Recent economic times have spurred uncertain thoughts and reactions around terms like “lending” or “investments.” However, there is an emerging loan market that is working toward making a positive, significant impact on the lives of the impoverished globally. The market that I am referring to is the “microlending” market. Recent reports have estimated that there are more than 30 million microloans worldwide and at a growing rate of 30-40% per year.
So, why are so many individuals participating in microlending…
"Aveda and the Yawanawa people have been working together for 17 years. Although there have been challenges in communicating and understanding each other--with one being a big company and the other a grassroots community deep in the Amazon--we are working toward the same goal, which is to protect the environment for the world." This is what Chief Tashka Yawanawa explained to me this afternoon by satellite phone. Chief Tashka leads the Yawanawa, an indigenous people
I used to consult with nonprofits as part of a firm. What I’m about to write comes from my observations doing this work.
We can do more good and do it more quickly with a for-profit model.
Nonprofits aren’t bad, their model just has some flaws. A nonprofit has two tasks: to serve its cause or constituents and to raise money. A for-profit’s only task is to satisfy its stakeholders. The by-product of doing this well is making money.
A nonprofit doesn’t get to the ‘good’ fast enough. There’s a lot of preparation to get started on fighting the cause or delivering services. Nonprofits paid our firm to tell them how and where to raise money. They paid us to do the research and write the proposals. But they weren’t off the hook for time. They still needed to spend time with us on their programs, budgets and contacts. They still needed to woo grant-makers, find new ways to grab donors’ attention and write follow-up reports. All this time took them away from their mission and the cause they were fighting.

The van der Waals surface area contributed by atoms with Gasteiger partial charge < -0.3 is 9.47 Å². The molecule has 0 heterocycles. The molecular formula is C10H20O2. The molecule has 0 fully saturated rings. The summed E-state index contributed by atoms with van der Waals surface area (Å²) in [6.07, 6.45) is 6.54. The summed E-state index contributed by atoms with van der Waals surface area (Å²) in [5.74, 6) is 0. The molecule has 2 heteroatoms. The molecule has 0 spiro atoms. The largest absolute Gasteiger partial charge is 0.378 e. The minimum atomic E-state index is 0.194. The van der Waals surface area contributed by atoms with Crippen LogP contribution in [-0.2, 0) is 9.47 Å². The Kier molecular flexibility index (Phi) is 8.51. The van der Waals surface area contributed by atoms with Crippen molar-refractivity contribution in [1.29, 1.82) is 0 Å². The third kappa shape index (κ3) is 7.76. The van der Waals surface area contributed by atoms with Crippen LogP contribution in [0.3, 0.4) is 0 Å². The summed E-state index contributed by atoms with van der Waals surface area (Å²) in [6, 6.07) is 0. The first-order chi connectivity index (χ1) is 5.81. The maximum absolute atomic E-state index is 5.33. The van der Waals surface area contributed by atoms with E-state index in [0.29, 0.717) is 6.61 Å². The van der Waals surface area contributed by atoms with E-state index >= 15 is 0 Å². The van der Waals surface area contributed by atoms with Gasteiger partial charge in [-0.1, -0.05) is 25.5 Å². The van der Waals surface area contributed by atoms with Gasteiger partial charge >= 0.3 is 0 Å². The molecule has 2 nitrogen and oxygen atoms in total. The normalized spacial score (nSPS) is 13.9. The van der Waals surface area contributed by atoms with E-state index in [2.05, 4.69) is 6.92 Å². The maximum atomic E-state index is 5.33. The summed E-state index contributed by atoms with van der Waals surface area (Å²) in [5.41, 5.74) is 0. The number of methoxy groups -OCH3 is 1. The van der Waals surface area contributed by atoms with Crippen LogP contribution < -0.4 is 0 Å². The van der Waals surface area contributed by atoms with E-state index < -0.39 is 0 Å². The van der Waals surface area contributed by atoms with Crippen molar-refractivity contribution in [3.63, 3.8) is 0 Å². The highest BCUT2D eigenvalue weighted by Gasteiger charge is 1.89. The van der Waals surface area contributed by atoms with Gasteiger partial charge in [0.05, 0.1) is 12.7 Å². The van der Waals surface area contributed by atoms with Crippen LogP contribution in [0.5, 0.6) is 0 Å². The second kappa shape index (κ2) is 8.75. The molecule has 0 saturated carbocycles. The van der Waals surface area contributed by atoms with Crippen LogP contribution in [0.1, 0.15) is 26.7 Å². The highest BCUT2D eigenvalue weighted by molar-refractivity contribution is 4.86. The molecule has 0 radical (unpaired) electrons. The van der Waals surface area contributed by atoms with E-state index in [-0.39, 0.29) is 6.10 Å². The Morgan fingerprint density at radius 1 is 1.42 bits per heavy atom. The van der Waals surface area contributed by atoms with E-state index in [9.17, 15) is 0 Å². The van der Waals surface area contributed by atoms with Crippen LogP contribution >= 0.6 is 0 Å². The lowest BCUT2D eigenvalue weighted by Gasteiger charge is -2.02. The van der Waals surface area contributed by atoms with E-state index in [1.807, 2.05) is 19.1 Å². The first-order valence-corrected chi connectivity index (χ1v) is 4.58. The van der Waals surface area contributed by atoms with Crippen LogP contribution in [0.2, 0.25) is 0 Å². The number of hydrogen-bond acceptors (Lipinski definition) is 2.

Think of a guy who decides to take up running. He spends the first weekend researching and shopping for running shoes. The second weekend buying running shorts, the third weekend mapping the perfect route. On the fourth weekend he goes (but only if it doesn’t rain). That’s how I see the nonprofit survival model.
Compare this to the guy who decides to take up running. He grabs the closest pair of shorts that he probably slept in, laces up the shoes he has lying around and walks out his front door. He’ll move his legs like runners do and figure the rest out from there. That’s how I see for-profit start-ups. Able to get to the mission quickly and willing to course correct along the way.
There is more than meets the eye in what we know about how women buy (poetry not intended). And, fortunately for us, that means we’ve got a lot of information at the ready to help better serve the sustainably minded consumer.
My argument has always been that marketing to women was not a “whole new, complicated thing” compared to marketing done before we acknowledged women’s particular ways of buying. Instead, marketing to women encompasses an understanding toward fine tuning the smartest marketing to the toughest customer. Today, marketing to women continues to be a foundation...
Once upon a time in a far off land of sea monsters and fairies, there was a man named Adam. Now Adam was not the First Man. He was, however, the first man in his society to write down his ideas of man controlling his own economic destiny without the heavy hand of kings. Adam was a moral man and wrote that one’s “enlightened self-interest” and innate moral code should guide him in all matters of money and commerce.
Yet man is a funny beast, Adam knew, and in case of a lapse in reason a guiding hand, “The Invisible Hand,” existed to override his less intelligent and unjust impulses....